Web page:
The long goodbye

with I Can Make a Mess
Like Nobody's Business,
Person L, Deas Vail
8 p.m. Saturday, April 10
and 7 p.m. Sunday, April 11
The Social, 407-246-1419
all ages

It was at a late-March concert in Pomona, Calif., when something occurred to Copeland guitarist and Orlando resident Bryan Laurenson that he hadn't thought of before. Looking out at a sea of nearly 1,000 devoted fans, some of them near tears and all of them shouting every word of the song, Laurenson filled in gaps of the autumnal hymn, "The Day I Lost My Voice (The Suitcase Song)" with light feedback over singer Aaron Marsh's confessions that he's "always trying to run, run, run away," and thought, ‘This is the best song we've ever written.'

Laurenson had every right to allow nostalgia to creep in. They were beyond the halfway point now of Copeland's farewell tour, the final shows they would play together as a band. (The victory lap comes to an end this week with two sure-to-be-emotional dates in Orlando.) It's the culmination of nearly a decade that saw Marsh, Laurenson, bassist James Likeness (who's no longer with the band), Laurenson's brother, Stephen and drummer Jonathan Bucklew find each other in Marsh's home base of Lakeland, sign to a major label and help influence (along with Tampa pioneers Underoath) an entire genre that brought more attention to the I-4 corridor's church-reliant music scene than any other band this decade.

Even more unlikely than their rise is the nature of Copeland's decline, a long-but-genial process that began years ago.

"Aaron and I had a conversation about four years ago saying we felt so fortunate and blessed," says Laurenson, "and how we were totally fine if the tour we were on `at the time` was our last. It's nothing but good memories, which is another reason that it felt right ending things now. Being able to do this last farewell tour was important to us. A lot of bands don't get that chance to control their breakup, and be able to see the fans one last time."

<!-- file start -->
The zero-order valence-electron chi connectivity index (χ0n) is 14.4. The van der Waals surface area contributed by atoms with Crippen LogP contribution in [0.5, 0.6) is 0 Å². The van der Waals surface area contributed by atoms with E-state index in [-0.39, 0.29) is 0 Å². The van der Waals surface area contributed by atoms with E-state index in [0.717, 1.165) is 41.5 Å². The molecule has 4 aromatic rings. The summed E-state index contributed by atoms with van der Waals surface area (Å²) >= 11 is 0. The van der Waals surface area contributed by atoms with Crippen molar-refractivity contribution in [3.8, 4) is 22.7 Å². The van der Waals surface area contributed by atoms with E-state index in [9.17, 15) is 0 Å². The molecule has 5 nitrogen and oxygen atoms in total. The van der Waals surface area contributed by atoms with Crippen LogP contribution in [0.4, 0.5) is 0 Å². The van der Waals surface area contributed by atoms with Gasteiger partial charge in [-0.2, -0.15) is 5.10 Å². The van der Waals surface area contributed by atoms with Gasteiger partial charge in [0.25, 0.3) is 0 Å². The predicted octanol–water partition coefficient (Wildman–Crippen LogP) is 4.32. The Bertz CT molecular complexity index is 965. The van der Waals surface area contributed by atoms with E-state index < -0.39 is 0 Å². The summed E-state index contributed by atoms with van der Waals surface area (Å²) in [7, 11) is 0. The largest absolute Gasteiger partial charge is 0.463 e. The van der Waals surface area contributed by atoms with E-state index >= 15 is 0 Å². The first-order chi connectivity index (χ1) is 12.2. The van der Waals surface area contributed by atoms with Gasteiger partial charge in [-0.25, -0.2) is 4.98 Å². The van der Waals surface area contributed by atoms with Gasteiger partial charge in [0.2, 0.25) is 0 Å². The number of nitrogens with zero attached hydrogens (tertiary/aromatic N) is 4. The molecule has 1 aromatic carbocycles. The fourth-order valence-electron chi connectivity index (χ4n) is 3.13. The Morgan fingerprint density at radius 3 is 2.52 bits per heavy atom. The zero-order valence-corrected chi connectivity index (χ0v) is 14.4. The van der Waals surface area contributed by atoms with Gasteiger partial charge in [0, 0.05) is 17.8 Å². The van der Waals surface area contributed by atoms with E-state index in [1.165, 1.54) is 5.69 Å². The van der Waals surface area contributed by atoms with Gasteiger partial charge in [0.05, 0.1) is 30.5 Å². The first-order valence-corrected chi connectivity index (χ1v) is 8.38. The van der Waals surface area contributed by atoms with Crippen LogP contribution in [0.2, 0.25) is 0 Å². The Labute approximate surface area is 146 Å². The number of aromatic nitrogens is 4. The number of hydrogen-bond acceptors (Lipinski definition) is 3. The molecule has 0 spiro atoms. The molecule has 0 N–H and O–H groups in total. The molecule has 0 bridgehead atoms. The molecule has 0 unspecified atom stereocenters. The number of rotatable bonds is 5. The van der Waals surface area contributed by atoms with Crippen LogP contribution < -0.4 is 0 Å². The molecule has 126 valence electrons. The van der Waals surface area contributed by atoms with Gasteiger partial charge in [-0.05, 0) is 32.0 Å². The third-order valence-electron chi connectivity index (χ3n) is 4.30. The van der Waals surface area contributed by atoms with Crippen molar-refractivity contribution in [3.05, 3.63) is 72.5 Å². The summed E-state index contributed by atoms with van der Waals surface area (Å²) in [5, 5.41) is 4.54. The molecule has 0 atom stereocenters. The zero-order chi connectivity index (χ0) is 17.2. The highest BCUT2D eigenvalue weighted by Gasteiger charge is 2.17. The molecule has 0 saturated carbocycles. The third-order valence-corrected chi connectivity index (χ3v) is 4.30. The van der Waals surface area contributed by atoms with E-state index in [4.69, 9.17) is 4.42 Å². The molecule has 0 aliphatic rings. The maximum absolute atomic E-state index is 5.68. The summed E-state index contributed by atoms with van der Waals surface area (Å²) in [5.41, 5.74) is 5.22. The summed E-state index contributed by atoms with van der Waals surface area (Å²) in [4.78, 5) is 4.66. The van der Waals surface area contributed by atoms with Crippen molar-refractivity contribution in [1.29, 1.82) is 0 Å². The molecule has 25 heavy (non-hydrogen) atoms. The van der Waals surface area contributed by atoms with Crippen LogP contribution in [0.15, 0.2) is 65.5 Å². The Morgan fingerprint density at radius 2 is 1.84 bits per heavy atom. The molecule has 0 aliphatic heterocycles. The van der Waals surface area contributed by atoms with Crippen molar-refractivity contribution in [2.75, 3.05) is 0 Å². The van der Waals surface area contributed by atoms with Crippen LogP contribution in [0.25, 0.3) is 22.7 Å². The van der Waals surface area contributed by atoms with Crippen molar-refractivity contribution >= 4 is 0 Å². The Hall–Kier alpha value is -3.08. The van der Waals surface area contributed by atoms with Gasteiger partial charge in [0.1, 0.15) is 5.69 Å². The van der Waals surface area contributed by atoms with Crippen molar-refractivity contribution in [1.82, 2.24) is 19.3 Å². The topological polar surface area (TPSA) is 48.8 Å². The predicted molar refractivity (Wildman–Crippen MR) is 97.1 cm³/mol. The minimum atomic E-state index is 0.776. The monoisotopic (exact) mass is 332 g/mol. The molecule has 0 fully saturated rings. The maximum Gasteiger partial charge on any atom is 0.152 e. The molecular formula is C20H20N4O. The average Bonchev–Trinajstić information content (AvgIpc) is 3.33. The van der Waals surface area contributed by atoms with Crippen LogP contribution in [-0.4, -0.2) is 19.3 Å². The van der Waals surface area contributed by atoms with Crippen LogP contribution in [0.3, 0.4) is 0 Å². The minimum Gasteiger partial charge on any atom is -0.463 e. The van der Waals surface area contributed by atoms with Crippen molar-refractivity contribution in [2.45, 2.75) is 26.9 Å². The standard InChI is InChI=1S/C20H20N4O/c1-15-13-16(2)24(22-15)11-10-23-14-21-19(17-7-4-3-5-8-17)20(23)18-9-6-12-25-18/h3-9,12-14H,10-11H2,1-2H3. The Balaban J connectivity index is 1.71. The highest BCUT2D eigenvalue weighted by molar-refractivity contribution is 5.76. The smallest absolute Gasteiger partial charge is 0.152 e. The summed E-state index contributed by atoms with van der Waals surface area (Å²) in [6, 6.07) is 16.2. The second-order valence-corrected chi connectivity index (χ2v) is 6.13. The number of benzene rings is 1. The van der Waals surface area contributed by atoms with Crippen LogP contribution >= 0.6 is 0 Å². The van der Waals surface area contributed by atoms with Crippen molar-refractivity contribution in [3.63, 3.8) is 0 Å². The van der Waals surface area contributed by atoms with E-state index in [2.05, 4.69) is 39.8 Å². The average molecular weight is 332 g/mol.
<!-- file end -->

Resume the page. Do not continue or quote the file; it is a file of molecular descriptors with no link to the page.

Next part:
Laurenson will forgive the fans if some of them don't feel so fortunate. Perhaps thanks to the ministerial nature of their genre, Copeland's followers are a dedicated bunch.

"There's been a lot of sad fans, but there's a lot of them who are encouraging and understand, and are looking forward to what's gonna come next for all of us," says Laurenson. "It's definitely bittersweet."

The devotion has been hard earned. Over the course of four studio albums, Copeland, and especially Marsh's urgent, plaintive songwriting, have stood out from the pack thanks to their versatility and emotional honesty. From their first album track, "Brightest," to their last, "Not So Tough Found Out," both of which feature sparse instrumentation, heartbreaking harmonies and Marsh's search for love and warmth, Copeland has excelled at all manner of sounds. Their pile driving, '90s-tinged breakup anthem "No One Really Wins," from 2005's In Motion, beautifully interwines with their softer, equally captivating ballads like 2008's hopeful refrain, "Chin Up." At no point does the music of Copeland deviate from earnestness, a quality that quickly caught the eye of Columbia Records.

"When I think back, one of the memorable points was `when` we were on a tour bus on a headlining tour, and we just finalized the deal with Columbia," says Laurenson. "That would definitely go down as a pretty cool moment."

It was a short-lived flirtation. Copeland had just released their third album — and their first to crack Billboard's Top 100 — in late 2006 when they signed the deal, leaving their former label, the Militia Group, with no incentive to push for sales and Columbia no reason to do much with it either since it wasn't their baby. The guys navigated their newfound wasteland and decided to push forward with a fourth album. It was at that time that Rick Rubin was named co-head of Columbia. Rubin brought in his established crew, leading to drastic layoffs.

"Eventually, our A&R guy left the label and, at that point, we knew we were sunk," remembers Laurenson. "A baby band on a major label that hadn't put out a major record yet? We were gone."

Marsh, prematurely it turned out, announced Copeland's breakup. That's when Christian indie label Tooth & Nail Records came to the rescue, agreeing to release Copeland's music without major-label wrangling. Copeland released their final album, You Are My Sunshine, in late 2008, and the album went to No. 48 on the Billboard charts. At some indefinable point, they knew they had done all they could with the band. "There was never that moment where my eyes were opened," says Laurenson. "It was just a slow, uncomfortable feeling."

For better or worse, one just has to look around at the Florida pop-rock scene to witness Copeland's legacy, including former Tooth & Nail label mates and Orlandoans Anberlin, who cracked Billboard's Top 20 in 2007, and the huge successes of Florida-tied ministry bands like Paramore and Marsh's side project, Anchor & Braille.

"It feels weird taking credit for inspiring other people to create art," says Laurenson, who's planning a pop-rock project with brother Stephen after the tour. "There's been a healthy amount of great bands coming from that area now. Part of me chalks it up to
coincidence and timing."

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